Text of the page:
vetusta ecclesia said...

A bishop may present his resignation at 75 but, in this country at least, he will be nearer 80 before he hands over his crozier. Definitely don’t book that Saga cruise!

E sapelion said...

Yes a bishop could have a coadjutor, but a coadjutor has no power to act except on matters delegated by his principal. If/when a bishop was confused in mind and paranoid the government of his diocese would just drift and the coadjutor was powerless.
Alexander Goss spent two years as coadjutor of Liverpool but his letters to Dr G H Brown explaining/protesting that he is only acting in accord with Brown's instructions occupy a disproportionate part of his collected correspondence. Perhaps that is why he provided a post for Archbishop Errington after the pope deprived Errington of the coadjutorship of Westminster (without canonical justification).

PM said...

Dear Father

Your last paragraph has captured the present pontificate perfectly. There is much talk of decentralization and accompaniment, but much rule by motu proprio. The present Synod on Synodality (what could be more 'self-referential' than that?) is, as the canonist Ed Condon pointed out, a perfect case in point. The instructions to bishops in the so-called listening phase (listening to the less than one per cent who bothered to respond) were effectively to abdicate their teaching office and reduce themselves to mere stenographers forwarding the results to head office. (there was, needless to say, much censorship on the quiet of unacceptably conservative views.) The hand-picked synod will then cogitate, but in the end one man will do with it as he wills.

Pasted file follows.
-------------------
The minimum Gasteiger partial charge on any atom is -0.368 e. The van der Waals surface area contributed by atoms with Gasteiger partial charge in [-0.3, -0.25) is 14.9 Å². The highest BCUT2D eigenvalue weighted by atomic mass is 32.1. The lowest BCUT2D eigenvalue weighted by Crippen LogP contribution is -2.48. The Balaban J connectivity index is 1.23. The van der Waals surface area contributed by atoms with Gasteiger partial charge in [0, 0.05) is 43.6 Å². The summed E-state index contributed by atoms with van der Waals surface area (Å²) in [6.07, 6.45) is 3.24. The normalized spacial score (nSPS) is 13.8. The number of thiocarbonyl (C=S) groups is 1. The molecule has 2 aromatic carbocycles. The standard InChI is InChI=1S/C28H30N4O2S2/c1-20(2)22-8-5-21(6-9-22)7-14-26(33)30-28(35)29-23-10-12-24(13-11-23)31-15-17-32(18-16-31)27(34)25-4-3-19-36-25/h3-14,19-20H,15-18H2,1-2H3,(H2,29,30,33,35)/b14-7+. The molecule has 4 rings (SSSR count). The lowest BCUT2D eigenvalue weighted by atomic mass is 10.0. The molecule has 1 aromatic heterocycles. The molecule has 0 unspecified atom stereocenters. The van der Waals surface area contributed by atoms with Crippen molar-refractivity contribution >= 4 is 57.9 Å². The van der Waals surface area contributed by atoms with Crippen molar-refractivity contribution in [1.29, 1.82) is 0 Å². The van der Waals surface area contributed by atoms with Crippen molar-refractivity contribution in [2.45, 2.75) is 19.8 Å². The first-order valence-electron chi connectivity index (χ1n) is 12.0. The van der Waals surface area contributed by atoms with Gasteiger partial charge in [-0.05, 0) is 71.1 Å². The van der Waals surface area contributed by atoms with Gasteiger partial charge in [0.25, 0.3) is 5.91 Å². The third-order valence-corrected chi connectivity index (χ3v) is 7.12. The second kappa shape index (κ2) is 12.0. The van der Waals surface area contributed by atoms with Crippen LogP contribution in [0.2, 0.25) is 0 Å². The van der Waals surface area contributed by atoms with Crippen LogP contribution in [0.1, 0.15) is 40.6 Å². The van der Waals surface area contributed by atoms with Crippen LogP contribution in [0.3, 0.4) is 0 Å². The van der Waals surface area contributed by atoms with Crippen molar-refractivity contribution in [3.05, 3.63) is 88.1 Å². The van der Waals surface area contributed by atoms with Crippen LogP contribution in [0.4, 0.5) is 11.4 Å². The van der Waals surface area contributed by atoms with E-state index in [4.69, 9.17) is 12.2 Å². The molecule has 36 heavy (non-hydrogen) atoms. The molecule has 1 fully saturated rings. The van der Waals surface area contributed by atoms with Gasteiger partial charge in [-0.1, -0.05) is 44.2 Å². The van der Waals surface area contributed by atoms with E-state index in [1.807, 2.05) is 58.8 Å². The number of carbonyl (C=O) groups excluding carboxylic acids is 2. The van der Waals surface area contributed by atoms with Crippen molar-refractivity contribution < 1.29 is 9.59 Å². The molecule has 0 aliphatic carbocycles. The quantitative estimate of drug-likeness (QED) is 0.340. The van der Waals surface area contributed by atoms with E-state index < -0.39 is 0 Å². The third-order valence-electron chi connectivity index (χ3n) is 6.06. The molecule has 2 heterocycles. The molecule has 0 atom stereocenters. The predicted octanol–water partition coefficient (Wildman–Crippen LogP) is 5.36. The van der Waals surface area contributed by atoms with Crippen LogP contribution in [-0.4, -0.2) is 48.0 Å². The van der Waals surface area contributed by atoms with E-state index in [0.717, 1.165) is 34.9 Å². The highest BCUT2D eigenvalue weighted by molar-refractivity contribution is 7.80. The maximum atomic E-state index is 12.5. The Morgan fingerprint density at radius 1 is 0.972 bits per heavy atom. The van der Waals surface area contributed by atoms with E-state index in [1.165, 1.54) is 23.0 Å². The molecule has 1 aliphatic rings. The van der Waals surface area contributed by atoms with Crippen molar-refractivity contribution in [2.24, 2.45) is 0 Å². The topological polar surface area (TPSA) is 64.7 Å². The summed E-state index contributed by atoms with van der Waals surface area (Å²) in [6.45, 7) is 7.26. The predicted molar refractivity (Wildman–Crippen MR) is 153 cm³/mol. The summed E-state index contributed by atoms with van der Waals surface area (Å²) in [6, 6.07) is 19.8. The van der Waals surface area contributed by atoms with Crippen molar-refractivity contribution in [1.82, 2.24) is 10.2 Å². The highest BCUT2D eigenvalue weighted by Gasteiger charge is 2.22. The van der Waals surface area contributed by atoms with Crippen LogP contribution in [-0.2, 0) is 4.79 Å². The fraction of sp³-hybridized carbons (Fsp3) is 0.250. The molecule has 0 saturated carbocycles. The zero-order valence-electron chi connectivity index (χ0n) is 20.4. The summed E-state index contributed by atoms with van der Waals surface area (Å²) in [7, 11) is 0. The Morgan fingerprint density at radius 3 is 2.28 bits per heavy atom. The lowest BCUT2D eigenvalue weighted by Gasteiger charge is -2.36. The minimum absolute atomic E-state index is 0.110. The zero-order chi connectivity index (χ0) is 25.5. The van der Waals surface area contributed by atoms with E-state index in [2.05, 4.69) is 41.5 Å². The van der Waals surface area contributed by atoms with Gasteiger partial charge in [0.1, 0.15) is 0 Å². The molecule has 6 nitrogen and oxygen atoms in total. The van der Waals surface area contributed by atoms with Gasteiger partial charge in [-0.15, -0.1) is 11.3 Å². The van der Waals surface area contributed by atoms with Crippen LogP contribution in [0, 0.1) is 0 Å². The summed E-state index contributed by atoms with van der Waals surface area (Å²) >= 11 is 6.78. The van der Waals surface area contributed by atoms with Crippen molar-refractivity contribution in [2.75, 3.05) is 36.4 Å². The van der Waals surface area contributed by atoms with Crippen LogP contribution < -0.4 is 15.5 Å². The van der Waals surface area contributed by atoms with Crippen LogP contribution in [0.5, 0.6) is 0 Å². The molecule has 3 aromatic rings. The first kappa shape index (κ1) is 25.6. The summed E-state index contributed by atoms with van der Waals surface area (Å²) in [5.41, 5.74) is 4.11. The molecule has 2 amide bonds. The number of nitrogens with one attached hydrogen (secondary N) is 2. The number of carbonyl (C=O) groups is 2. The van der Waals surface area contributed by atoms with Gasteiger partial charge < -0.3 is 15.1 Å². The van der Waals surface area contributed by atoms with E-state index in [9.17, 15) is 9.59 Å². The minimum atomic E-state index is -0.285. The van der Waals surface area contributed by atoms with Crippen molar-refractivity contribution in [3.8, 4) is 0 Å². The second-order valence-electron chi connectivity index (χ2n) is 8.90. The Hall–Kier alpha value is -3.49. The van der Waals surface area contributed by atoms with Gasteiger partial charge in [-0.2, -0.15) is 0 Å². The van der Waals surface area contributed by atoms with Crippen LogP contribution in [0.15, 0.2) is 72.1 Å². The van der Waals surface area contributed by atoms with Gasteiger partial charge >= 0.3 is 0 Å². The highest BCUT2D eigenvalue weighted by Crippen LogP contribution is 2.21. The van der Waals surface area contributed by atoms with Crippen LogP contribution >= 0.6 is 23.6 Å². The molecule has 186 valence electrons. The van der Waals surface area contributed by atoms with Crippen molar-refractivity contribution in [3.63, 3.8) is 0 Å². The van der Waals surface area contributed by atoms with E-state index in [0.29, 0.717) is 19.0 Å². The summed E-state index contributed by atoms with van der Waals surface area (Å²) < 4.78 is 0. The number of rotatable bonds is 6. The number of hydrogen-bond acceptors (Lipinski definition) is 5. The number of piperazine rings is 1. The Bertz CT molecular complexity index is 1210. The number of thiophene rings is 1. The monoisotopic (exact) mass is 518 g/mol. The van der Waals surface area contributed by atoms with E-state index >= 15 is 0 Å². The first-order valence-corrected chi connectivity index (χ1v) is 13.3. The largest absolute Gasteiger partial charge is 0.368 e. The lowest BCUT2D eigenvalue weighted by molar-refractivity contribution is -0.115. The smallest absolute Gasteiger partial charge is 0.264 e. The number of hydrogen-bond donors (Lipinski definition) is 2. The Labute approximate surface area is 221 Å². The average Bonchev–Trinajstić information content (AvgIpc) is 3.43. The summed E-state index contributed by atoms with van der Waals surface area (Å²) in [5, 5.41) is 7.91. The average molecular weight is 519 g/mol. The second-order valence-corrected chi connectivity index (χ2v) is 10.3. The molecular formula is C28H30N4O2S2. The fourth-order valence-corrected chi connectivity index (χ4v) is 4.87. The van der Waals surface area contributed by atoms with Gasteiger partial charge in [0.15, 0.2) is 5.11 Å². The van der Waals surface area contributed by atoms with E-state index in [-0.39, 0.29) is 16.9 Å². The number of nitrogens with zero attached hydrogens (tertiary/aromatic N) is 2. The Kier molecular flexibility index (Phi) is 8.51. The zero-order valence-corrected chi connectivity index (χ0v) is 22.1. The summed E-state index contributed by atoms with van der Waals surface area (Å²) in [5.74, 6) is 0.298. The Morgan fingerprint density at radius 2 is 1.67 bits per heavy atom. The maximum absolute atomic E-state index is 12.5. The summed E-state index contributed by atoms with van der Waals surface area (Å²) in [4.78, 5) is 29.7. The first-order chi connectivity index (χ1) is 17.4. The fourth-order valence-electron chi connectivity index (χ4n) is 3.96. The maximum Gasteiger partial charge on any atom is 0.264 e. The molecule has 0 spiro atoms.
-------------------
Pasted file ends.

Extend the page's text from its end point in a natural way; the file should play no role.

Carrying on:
As Condon points out, whatever else this is, it is not the ecclesiology of Lumen Gentium.

TuNeCedeMalisPJS said...

Maybe Bishops should offer to only resign their ministirium, while still holding to the ministry of the office. If accepted, they can be called Bishop-Emeritus, keep wearing a zuchetto and when conducting Mass a mitre, and not leave the residence.
Would that confuse the laity? Even so, no one should question it and just accept a new normal and accompany him blindly

coradcorloquitur said...

The mandatory resignation at age 75, in the opinion of many observers, was a measure by Paul VI designed to weed out the old conservative guard associated with the Ottaviani Holy Office and, hence, advance the Modernist project. It has worked to perfection, as we have seen in the case of Jorge Mario Bergoglio as archbishop of Buenos Aires: he duly complied and sent in his resignation at age 75, but Benedict XVI---inexplicably---did not accept it, prolonged his tenure, and consequently put him on the road to the papacy. The 75 rule seems to apply to prelates of a Catholic (not just "conservative") cast of mind and action---a neat way to get rid of them. But what does that tell us about our beloved Benedict, who had a controversy-free opportunity of ridding Holy Church of a proven, unrepentant mischief lover and subverter of Catholic Truth?

Prayerful said...

A bishop deciding not to resign, just saying no, as seems to be his right, would be the perfect way to shrink that bullying bulk.